“The last time I tell anyone I don’t believe in God is the summer before ninth grade. My mother and I are lying in my parents’ bed, still awake at three a.m.”
The first of the two reasons you should read Ms. Brown’s story is because it’s hopeful but not in an easy way. Like this: after her denial of faith, Ms. Brown lays in the dark next to her mother, silent, she says, for “half a beat.” And then she snarls at her: “This is all your fault.”
By “this” she means what most teenagers mean, yes, but more too. Because her legs are wrapped casts and she will never walk well. Because her twin sister died hours after their much-too-soon delivery. Because Ms. Brown herself has cerebral palsy, which leaves her “brain damaged and… body spastic, off-balance, and largely wheelchair-bound.”
It is to her credit that she knows those words were the cruelest thing she could have said to her mother.
Building a hopeful story – building a faith, in fact – from that dark kiln of cruelty is not an easy task. But Ms. Brown toils at it, heating her sentences like clay bricks, letting them harden so that they can bear weight before putting them in place.
In the course of such patient labor she constructs and takes “apart a hundred Gods,” feels her absent twin sister “nearly constantly,” and confesses her unsteady desire “to throttle the God who killed her.” And it’s in the patient building of this story – a story broad and deep enough to hold the God she’s coming to know – that she unlearns the well-practiced habit of standing at a comfortable, “critical distance” from this God.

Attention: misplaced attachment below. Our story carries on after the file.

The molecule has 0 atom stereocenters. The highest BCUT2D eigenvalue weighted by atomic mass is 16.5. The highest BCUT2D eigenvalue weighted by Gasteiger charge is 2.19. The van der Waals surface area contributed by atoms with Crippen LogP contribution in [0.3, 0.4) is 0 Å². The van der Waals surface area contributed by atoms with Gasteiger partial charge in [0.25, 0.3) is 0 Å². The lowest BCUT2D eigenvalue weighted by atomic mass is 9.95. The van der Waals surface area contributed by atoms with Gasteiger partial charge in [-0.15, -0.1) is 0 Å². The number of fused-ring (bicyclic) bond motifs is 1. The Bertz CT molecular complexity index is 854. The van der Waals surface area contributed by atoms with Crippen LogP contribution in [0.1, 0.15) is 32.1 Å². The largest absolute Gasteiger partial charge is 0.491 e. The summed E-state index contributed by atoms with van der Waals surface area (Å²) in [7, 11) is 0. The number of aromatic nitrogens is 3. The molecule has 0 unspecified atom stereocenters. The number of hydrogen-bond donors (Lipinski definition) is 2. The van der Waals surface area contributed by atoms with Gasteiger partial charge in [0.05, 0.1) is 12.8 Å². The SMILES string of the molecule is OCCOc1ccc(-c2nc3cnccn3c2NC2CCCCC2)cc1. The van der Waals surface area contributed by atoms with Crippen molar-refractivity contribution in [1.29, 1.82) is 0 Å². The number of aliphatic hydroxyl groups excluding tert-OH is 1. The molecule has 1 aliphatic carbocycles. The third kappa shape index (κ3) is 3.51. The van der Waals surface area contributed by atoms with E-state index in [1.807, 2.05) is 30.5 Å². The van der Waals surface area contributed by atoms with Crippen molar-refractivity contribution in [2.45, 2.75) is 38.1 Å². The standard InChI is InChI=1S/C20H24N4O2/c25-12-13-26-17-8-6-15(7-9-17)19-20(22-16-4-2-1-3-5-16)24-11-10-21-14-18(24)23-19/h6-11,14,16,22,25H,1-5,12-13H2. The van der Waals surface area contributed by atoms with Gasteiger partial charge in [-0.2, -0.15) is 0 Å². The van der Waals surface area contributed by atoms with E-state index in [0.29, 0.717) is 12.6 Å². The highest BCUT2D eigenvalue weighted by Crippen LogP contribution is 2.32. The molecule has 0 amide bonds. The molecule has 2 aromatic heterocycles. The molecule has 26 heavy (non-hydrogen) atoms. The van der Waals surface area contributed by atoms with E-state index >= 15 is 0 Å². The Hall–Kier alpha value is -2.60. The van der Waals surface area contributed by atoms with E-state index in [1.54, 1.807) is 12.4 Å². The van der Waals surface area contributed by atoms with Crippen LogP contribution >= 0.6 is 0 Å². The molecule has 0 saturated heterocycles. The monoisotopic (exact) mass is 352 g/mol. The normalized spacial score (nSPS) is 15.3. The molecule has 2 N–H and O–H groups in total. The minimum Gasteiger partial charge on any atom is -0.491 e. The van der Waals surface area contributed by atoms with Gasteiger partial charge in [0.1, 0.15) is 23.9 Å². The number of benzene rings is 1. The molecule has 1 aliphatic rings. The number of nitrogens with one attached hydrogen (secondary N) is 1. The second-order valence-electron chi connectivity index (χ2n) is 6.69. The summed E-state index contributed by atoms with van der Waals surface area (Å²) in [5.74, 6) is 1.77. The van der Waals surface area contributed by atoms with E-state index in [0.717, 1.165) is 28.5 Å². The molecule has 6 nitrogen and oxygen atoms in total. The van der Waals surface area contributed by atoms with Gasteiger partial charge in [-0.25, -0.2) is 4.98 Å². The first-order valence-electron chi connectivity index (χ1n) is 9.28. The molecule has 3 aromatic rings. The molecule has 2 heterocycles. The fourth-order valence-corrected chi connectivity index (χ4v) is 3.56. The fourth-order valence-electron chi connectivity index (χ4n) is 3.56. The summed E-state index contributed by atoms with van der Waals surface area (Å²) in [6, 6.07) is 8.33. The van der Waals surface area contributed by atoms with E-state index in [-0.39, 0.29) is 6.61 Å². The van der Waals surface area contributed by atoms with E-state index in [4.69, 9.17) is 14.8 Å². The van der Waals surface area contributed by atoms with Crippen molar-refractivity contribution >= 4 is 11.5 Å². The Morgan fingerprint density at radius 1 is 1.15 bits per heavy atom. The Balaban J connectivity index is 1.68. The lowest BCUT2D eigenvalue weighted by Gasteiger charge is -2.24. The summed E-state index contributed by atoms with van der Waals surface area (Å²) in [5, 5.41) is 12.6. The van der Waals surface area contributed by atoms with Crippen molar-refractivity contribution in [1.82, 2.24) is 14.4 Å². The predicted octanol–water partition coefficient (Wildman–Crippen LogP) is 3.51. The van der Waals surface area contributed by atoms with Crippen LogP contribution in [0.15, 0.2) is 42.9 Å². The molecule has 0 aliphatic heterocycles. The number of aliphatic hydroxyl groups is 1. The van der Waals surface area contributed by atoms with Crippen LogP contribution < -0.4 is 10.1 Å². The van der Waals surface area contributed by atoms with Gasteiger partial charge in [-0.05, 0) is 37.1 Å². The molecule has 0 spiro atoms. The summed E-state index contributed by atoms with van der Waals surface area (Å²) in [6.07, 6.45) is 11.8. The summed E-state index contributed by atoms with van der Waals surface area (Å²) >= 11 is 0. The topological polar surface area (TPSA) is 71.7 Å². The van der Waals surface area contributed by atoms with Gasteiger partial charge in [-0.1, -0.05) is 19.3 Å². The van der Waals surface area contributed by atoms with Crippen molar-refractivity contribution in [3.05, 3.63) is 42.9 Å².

That’s the second reason you should read this story. Because Ms. Brown gives us a model for doing what we all actually want to do, when we can admit it. She shows us how she stopped holding life at arm’s length. And she tells us about the darkness that rushes in then. And the light that follows after.
For Ms. Brown, it looks like a confrontation with anger – at her body, at God. For me, it is something else just as dark. As it is for you.
We are desperate for breathing models of how to do this, how to let the darkness in and trust that the light will come. In “Bent Body, Lamb,” we find one in Ms. Brown. I highly recommend it.
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The cover image from Flickr user Martin Gommel can be found here.
- It appears in the regularly excellent Image journal which is edited by Gregory Wolfe. Image normally allows one major essay to be read by those who aren’t subscribers – so when you open the essay on your browser, read it right then and don’t refresh the page. Even better, subscribe. It’s very good. ↩